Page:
Upon returning to Cincinnati he took a position representing several firms manufacturing advertising specialties; still his attraction for automobiles remained.

      Mr. Crosley and WLW, 1921

      In 1912 he again made an attempt to organize a new automobile manufacturing company, but once again failure loomed because of insufficient working capital. Another attempt to organize his own company was made in 1913, only this time it was to manufacture motorcycles. Lack of capital was again the cause of failure and he decided that this would be his last attempt to create a business on other people's money.

      After his failure in the manufacture of motorcycles he had two more jobs in the advertising line. In 1916 he started a mail order business for one of the clients of the firm for which he, himself, was working. The client was selling automobile specialties. In 1917 Mr. Crosley bought him out. The business grew rapidly under his management; its growth necessitated larger quarters. Mr. Crosley bought a label company in Cincinnati and printed his own advertising matter. This was followed by the purchase of another building, which he converted into a woodworking factory where phonographs were made.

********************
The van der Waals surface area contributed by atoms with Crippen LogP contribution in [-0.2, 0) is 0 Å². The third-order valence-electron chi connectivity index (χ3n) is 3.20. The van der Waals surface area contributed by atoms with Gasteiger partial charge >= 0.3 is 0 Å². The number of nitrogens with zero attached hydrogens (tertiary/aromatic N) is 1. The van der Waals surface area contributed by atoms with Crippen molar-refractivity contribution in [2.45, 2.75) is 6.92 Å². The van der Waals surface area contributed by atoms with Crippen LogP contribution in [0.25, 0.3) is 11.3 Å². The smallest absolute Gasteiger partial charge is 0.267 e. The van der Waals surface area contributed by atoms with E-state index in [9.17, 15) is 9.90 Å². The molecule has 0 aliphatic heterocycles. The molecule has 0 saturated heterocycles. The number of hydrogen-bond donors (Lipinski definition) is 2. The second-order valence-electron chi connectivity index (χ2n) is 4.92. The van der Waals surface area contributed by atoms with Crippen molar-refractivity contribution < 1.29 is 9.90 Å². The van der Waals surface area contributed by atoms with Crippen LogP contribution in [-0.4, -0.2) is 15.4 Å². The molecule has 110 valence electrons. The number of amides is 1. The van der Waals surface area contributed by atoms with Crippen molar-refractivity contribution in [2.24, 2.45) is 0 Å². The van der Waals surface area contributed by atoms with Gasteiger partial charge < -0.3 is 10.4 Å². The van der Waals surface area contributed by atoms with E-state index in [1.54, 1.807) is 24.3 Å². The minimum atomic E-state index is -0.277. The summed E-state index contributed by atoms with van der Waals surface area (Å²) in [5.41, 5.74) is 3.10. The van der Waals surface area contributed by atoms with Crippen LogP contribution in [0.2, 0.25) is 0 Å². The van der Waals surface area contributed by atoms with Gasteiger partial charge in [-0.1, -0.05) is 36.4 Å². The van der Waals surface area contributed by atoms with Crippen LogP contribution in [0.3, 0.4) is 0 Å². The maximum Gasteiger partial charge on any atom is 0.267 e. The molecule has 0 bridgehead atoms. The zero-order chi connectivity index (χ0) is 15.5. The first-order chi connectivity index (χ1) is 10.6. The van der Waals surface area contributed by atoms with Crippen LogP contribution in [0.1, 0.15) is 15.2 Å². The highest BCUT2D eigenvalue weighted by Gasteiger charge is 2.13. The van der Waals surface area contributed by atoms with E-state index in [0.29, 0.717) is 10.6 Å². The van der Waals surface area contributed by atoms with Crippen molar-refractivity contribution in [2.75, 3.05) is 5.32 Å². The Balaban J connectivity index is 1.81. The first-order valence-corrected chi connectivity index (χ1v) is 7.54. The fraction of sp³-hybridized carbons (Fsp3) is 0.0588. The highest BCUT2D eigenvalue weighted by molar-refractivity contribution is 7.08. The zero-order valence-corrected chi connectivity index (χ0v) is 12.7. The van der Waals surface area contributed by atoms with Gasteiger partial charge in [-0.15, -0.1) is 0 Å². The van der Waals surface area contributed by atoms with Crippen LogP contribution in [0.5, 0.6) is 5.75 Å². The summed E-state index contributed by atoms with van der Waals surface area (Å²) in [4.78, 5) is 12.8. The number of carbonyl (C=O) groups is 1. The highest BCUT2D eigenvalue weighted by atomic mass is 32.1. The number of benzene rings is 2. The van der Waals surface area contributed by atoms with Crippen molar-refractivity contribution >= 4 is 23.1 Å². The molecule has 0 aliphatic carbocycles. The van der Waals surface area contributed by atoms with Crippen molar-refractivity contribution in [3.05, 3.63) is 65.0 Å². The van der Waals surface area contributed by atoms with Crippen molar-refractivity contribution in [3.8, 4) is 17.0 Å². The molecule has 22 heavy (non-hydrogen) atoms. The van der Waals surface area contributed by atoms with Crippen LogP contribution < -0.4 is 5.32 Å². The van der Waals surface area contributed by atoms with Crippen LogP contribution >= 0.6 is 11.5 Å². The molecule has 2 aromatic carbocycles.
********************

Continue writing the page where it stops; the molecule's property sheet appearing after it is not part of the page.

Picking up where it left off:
In 1921 Mr. Crosley became interested in radio through the childish wishes of his nine-year-old son, Powel III. He decided to buy his son a set but the prices seemed prohibitive. He was offered a small one tube set for $130. Here he conceived the idea which, later, was to make him world known. Why couldn't he build radio sets that could be afforded by everyone? With this thought in mind he purchased several sets and began to study their construction and their operation. He experimented with radio parts and found ways of making them simpler, yet producing the required and even better results. He developed the fact that the performance of elaborate outfits costing $200 or more could be duplicated with an assemblage of equipment and yet be retailed at about $35.

      The demand for phonographs was curtailed so he decided to build radio apparatus in his woodworking plant where once he had built phonograph cabinets.

      Mr. Crosley's decision to change from the manufacture of phonographs to that of radios has proven to be a very wise one. Today he is one of the foremost manufacturers of radio receiving sets in the world, with the production capacity of the Crosley factory amounting to 5,000 receivers daily. Upon entering the radio manufacturing field Mr. Crosley realized that if people bought radio sets they would naturally want to listen to high-class entertainment.